The latest budget proposal released by President Barack Obama contains major spending cuts to the farm sector. Overall, the U.S. Department of Agriculture will see a decrease of more than $30 billion over the next decade, including the elimination of direct farm payments, a move that could save $5 billion.
Most farmers aren’t particularly shocked by the proposal. Last November’s supercommittee meeting outlined similar spending cuts as a way to reduce nearly $2 trillion from the federal budget. Those proposed cuts were also part of an ongoing series of funding reductions the USDA has experienced since the beginning of 2011.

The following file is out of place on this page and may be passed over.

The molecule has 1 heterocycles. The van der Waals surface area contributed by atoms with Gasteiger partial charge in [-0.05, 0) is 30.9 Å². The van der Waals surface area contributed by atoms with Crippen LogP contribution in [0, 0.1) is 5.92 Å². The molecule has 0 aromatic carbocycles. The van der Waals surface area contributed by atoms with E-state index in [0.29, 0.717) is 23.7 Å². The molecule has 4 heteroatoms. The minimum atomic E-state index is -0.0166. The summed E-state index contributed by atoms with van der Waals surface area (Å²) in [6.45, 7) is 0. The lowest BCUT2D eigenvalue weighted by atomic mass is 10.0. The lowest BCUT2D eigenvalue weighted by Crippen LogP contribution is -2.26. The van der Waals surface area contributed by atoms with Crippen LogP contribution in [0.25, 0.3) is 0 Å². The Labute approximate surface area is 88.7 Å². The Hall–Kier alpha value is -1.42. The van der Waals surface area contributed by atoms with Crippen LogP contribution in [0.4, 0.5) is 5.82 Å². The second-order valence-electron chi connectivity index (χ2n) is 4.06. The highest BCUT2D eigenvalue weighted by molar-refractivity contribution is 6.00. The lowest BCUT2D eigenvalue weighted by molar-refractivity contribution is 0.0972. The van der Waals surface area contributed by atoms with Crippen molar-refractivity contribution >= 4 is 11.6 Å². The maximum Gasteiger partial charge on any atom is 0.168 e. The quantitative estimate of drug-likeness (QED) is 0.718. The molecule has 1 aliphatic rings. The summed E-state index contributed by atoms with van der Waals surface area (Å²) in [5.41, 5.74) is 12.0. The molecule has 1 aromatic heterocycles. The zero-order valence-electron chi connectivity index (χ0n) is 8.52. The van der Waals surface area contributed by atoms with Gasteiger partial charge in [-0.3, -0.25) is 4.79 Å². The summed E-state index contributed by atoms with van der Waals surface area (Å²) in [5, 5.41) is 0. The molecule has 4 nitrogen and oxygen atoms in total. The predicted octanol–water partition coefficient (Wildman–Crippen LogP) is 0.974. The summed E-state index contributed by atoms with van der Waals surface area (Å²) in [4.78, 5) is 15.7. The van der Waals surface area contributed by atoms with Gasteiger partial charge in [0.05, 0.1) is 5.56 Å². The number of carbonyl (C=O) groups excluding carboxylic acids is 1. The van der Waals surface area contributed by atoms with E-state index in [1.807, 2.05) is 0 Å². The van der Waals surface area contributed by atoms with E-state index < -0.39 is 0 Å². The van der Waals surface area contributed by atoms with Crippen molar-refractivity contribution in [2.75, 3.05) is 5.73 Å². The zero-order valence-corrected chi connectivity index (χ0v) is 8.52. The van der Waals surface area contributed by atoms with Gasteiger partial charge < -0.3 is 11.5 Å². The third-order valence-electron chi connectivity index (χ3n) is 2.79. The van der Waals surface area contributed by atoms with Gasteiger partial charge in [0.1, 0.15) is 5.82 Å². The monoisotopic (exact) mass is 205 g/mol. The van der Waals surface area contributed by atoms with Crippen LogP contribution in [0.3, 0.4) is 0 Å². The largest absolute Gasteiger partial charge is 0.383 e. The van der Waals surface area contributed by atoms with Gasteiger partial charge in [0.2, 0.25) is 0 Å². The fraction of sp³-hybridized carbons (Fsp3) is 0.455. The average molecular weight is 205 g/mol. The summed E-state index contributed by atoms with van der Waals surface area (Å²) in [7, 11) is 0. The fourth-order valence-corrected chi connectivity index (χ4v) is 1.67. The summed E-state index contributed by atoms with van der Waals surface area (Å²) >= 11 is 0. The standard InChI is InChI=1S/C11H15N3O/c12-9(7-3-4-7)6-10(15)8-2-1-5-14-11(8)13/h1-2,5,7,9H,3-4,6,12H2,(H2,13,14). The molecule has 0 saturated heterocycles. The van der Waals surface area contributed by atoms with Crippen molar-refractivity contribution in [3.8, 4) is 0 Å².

Despite the lack of surprise, farmers and rural lawmakers have not warmly received the budget. In particular, many farm advocates are criticizing the proposed cuts to crop insurance programs. Michigan Senator Debbie Stabenow, the chair of the Senate Agriculture Committee, recently stated, “I am encouraged the president agrees that direct payments are an indefensible program of the past, but do not agree with further cuts to crop insurance, which is a critical risk management tool.”
The House Agriculture Chair Frank Lucas reiterated Stabenow’s comments, stating, “This proposal shows a lack of perspective and understanding in how agriculture can realistically contribute.”
Other politicians were more vehement in their criticism. Iowa Representative Steve King predicted that the budget would fail in the Senate and hoped that Senate Majority Leader Harry Reid would bring it to the floor so it could be voted down.
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Written by: Justin Ellison / Farm Plus Staff Writer